Whatever the reason, it certainly is budget friendly and you can make it in about 20 minutes.

Whoever is responsible created a dish that’s packed with flavor.  There’s pungent little bits of garlic, slightly briny capers, and nutty Niçoise olives. 

Capers, in case you don’t know, are the buds of a Mediterranean plant that are picked and then pickled (try to say that three times fast).  I always thought Niçoise  olives were a variety, but I found out today that they’re really called Le Calletier.  Niçoise is just the method of curing them.

I adapted this recipe from The Silver Palate Cookbook. They suggested using whole canned tomatoes, and then squeezing them out and chopping them up.  That’s too messy for me. You can use crushed tomatoes, purée, or even tomato sauce in a pinch.

Traditionally, this recipe also includes anchovies.  However, I am a fish wimp. The strongest fish flavor I like is salmon.  Also, anchovies were $32 a pound.  Nope. Not happening. Nuh uh.

The other great thing about pasta puttanesca is that you can use canned tomatoes, jarred capers, dry pasta, and spices you probably already have sitting on your shelf.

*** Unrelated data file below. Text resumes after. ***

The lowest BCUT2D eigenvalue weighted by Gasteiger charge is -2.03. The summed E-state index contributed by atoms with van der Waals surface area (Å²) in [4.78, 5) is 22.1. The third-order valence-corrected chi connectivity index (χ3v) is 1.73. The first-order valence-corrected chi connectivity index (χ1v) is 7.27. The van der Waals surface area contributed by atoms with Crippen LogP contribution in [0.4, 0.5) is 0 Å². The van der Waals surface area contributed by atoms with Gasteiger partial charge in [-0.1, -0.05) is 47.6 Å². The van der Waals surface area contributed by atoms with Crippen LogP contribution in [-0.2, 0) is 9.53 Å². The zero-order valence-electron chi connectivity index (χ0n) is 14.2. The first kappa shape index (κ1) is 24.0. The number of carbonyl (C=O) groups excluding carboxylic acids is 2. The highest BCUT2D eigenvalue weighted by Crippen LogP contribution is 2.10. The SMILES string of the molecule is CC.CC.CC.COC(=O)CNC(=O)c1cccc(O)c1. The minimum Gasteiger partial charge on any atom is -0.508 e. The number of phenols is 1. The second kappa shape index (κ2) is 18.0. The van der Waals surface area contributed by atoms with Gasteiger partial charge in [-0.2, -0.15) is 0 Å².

Save the rest of the tomatoes for pasta alla norma.

The remaining capers will keep indefinitely in the fridge once opened.  They’re great with smoked salmon, lemon, and dill for a weekend brunch.




 

More Pasta Recipes

pasta with broccoli, mushrooms, and chicken sausagePasta with Broccoli, Mushrooms, and Chicken Sausage

Sweet Ialian-style chicken sausage, crisp bell peppers, and meaty mushrooms, all swirled together. It’s a fast and easy dinner.

 

pistachio pasta pestoPistachio Pesto Pasta Recipe

A recipe inspired by a murder mystery (of all things). This is a twist on the usual pesto.  Because what would a mystery be without a twist?  No pine nuts and there’s broccoli instead of basil. The basil is just a garnish.